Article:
Joan of Arc's Effect on the Hundred Years' War

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The Hundred Years’ War (1337-1453) consisted of numerous small raids between local armies in which the French suffered many losses. Two of these losses included the battles at Crecy and Poitiers. However, over time, the French rebounded after the victory at the battle in Orleans in 1429, which was led by 17-year old French peasant, Joan of Arc. Before going into battle, Joan sent a letter to the English demanding that they leave France. Joan’s letter to the king of England in 1429 and her role in the battle at Orleans played a symbolic role and affected the French’s success in the Hundred Years’ War by increasing French spirits and showing the weakness of the English.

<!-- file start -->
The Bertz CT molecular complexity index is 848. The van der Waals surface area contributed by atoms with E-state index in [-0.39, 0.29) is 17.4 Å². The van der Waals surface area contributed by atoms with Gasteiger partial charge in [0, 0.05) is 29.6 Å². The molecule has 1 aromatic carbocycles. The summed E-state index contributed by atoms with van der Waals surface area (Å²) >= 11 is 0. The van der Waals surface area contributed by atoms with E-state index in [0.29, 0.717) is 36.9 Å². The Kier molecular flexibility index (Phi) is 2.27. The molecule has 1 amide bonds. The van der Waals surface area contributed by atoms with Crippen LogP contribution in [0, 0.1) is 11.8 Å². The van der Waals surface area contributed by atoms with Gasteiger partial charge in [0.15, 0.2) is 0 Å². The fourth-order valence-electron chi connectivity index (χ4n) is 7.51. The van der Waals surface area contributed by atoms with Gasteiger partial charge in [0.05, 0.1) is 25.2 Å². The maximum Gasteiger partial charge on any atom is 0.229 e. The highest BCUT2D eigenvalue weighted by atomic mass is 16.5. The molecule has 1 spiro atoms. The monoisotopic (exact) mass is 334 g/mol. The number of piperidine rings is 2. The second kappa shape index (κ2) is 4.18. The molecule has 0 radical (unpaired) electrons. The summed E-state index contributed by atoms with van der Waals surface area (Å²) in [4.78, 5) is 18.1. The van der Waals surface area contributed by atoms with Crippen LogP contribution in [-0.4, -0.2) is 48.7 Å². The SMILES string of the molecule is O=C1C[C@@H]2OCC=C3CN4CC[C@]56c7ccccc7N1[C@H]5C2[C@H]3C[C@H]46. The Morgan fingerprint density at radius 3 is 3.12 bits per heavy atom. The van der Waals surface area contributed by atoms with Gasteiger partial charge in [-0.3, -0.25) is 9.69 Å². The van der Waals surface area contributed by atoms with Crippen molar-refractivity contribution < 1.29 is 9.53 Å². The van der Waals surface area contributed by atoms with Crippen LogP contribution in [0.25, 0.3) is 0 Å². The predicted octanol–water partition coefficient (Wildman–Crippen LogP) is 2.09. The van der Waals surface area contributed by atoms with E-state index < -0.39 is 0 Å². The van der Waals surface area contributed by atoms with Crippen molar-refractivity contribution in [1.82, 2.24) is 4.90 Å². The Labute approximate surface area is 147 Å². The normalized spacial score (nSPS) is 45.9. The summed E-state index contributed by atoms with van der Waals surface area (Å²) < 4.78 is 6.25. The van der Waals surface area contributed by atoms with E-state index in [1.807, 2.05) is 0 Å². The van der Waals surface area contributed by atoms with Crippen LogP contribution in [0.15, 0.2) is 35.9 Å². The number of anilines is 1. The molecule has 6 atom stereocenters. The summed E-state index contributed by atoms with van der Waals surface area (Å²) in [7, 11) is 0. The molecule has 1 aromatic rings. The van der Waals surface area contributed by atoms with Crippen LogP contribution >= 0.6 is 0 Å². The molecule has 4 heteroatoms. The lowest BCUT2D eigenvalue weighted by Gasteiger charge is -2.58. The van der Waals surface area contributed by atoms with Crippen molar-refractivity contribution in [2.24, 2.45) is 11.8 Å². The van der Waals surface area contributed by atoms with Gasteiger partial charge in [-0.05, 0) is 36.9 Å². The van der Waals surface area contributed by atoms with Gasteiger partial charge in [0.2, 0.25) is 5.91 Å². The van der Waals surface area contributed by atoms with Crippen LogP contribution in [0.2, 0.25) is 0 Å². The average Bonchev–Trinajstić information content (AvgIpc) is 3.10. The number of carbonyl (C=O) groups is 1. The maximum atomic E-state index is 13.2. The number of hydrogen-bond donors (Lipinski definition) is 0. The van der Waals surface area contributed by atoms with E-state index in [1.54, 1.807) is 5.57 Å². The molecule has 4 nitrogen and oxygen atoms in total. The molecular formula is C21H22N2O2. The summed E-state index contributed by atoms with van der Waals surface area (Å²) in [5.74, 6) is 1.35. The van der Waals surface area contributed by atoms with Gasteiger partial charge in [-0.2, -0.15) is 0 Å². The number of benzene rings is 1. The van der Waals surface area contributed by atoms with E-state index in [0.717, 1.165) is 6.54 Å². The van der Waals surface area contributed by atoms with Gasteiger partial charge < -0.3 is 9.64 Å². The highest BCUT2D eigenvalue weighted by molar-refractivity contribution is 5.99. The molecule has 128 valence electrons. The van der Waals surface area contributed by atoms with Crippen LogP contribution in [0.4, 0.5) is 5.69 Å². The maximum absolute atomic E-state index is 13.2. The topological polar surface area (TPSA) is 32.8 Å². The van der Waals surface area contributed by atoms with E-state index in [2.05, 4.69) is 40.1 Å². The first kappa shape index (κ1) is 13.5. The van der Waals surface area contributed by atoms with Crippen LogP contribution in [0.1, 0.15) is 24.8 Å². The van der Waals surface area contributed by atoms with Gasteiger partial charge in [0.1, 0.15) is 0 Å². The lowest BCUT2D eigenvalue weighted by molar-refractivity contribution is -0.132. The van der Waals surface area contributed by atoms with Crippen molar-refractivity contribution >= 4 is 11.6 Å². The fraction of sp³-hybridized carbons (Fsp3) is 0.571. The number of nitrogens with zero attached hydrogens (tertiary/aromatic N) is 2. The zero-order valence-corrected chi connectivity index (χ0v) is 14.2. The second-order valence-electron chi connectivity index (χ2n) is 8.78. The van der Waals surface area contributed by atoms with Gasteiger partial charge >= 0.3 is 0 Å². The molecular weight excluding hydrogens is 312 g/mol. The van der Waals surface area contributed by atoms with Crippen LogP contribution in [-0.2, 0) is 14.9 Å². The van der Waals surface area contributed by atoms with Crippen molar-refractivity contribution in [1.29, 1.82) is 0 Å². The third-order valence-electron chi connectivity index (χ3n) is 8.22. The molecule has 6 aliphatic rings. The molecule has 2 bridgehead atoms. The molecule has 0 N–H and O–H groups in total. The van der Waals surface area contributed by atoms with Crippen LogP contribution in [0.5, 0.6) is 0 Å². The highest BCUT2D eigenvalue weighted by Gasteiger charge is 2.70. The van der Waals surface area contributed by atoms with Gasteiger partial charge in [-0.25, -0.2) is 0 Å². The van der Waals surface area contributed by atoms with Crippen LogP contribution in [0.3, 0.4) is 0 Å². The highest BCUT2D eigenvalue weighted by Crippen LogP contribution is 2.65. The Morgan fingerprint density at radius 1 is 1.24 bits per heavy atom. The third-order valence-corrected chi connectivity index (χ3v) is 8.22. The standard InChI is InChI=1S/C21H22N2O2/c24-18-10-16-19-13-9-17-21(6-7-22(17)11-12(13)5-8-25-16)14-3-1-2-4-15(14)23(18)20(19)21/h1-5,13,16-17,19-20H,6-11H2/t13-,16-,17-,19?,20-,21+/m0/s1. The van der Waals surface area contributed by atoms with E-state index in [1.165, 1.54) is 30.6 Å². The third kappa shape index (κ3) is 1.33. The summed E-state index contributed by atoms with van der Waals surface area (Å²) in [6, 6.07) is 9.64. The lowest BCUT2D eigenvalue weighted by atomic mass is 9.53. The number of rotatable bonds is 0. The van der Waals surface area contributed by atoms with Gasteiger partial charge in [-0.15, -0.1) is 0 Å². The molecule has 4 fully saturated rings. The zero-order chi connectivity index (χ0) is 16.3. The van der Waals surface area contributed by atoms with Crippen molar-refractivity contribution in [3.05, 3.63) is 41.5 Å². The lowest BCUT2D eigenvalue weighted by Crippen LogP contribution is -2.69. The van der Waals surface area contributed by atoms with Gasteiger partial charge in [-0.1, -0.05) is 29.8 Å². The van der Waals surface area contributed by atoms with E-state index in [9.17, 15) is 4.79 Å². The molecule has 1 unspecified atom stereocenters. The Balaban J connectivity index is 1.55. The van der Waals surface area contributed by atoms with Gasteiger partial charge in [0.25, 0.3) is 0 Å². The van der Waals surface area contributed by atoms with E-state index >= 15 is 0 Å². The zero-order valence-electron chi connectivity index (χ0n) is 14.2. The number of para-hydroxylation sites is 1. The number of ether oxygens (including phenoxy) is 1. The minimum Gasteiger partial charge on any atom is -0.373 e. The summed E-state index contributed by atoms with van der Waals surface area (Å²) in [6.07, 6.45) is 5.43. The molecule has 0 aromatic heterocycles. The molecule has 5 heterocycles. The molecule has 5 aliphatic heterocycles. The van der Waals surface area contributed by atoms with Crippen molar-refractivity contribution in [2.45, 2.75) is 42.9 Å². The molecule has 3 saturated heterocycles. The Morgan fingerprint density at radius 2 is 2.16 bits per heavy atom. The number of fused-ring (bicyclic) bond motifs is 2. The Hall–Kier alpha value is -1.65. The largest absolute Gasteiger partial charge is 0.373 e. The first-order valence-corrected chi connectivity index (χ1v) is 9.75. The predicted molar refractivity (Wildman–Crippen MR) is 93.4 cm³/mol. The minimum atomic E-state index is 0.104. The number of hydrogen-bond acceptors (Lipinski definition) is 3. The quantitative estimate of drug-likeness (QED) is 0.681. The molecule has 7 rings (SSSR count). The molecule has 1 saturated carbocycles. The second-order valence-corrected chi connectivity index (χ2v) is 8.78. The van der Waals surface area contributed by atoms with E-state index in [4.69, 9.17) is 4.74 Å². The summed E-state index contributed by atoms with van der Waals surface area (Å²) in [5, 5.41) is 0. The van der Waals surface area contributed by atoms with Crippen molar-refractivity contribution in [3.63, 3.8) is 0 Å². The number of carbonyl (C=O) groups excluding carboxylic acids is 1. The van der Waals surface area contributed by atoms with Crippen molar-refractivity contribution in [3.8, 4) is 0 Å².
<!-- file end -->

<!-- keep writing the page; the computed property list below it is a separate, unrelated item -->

When the Hundred Years’ War began in 1337, the strength of the French empire declined and the English possessed most of France. Although the war began in 1337, tensions between France and England started centuries earlier. In 1066, William of Normandy, duke of France, defeated the English and became king of England. A century later, conflict arose when Henry II, a great grandson of William, came into power in 1154 and wanted to add to his empire, known as the Angevin Empire, by taking over French territories. Friction mounted as the fighting between Angevin and French territories continued. Finally, King Edward III of England claimed the throne of France in 1328 but was refused, causing war to break out in 1337. The French suffered huge losses in the first period of the Hundred Years’ War. The French cavalry was decimated at Crecy in 1347, the fortress of Calais was lost in 1347, the French army was crushed at Poitiers in 1356, and King John II handed over ⅓ of the French kingdom to the English by the Treaty of Bretigny. Although the French drove out the English b...

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